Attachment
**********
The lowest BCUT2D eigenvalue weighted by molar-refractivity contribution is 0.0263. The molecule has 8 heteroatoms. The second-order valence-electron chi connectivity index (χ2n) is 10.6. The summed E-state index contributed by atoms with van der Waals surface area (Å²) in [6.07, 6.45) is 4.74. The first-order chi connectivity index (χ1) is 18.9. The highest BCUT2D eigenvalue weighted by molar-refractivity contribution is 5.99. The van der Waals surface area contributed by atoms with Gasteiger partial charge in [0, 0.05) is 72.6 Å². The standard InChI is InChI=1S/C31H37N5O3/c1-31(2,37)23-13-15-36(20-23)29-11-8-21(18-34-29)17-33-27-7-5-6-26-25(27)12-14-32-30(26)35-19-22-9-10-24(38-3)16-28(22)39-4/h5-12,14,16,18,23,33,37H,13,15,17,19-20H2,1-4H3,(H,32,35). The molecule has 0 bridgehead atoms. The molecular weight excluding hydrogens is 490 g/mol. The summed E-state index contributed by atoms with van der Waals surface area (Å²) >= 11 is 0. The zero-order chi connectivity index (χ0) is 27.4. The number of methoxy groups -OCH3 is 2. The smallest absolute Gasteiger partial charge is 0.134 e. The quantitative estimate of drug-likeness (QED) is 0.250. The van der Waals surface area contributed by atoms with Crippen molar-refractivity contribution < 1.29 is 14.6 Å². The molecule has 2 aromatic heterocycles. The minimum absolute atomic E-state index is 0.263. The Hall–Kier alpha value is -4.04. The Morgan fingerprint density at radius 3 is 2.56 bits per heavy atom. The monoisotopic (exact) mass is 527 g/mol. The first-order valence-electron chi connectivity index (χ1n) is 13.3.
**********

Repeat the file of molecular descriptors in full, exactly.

The lowest BCUT2D eigenvalue weighted by molar-refractivity contribution is 0.0263. The molecule has 8 heteroatoms. The second-order valence-electron chi connectivity index (χ2n) is 10.6. The summed E-state index contributed by atoms with van der Waals surface area (Å²) in [6.07, 6.45) is 4.74. The first-order chi connectivity index (χ1) is 18.9. The highest BCUT2D eigenvalue weighted by molar-refractivity contribution is 5.99. The van der Waals surface area contributed by atoms with Gasteiger partial charge in [0, 0.05) is 72.6 Å². The standard InChI is InChI=1S/C31H37N5O3/c1-31(2,37)23-13-15-36(20-23)29-11-8-21(18-34-29)17-33-27-7-5-6-26-25(27)12-14-32-30(26)35-19-22-9-10-24(38-3)16-28(22)39-4/h5-12,14,16,18,23,33,37H,13,15,17,19-20H2,1-4H3,(H,32,35). The molecule has 0 bridgehead atoms. The molecular weight excluding hydrogens is 490 g/mol. The summed E-state index contributed by atoms with van der Waals surface area (Å²) >= 11 is 0. The zero-order chi connectivity index (χ0) is 27.4. The number of methoxy groups -OCH3 is 2. The smallest absolute Gasteiger partial charge is 0.134 e. The quantitative estimate of drug-likeness (QED) is 0.250. The van der Waals surface area contributed by atoms with Crippen molar-refractivity contribution < 1.29 is 14.6 Å². The molecule has 2 aromatic heterocycles. The minimum absolute atomic E-state index is 0.263. The Hall–Kier alpha value is -4.04. The Morgan fingerprint density at radius 3 is 2.56 bits per heavy atom. The monoisotopic (exact) mass is 527 g/mol. The first-order valence-electron chi connectivity index (χ1n) is 13.3.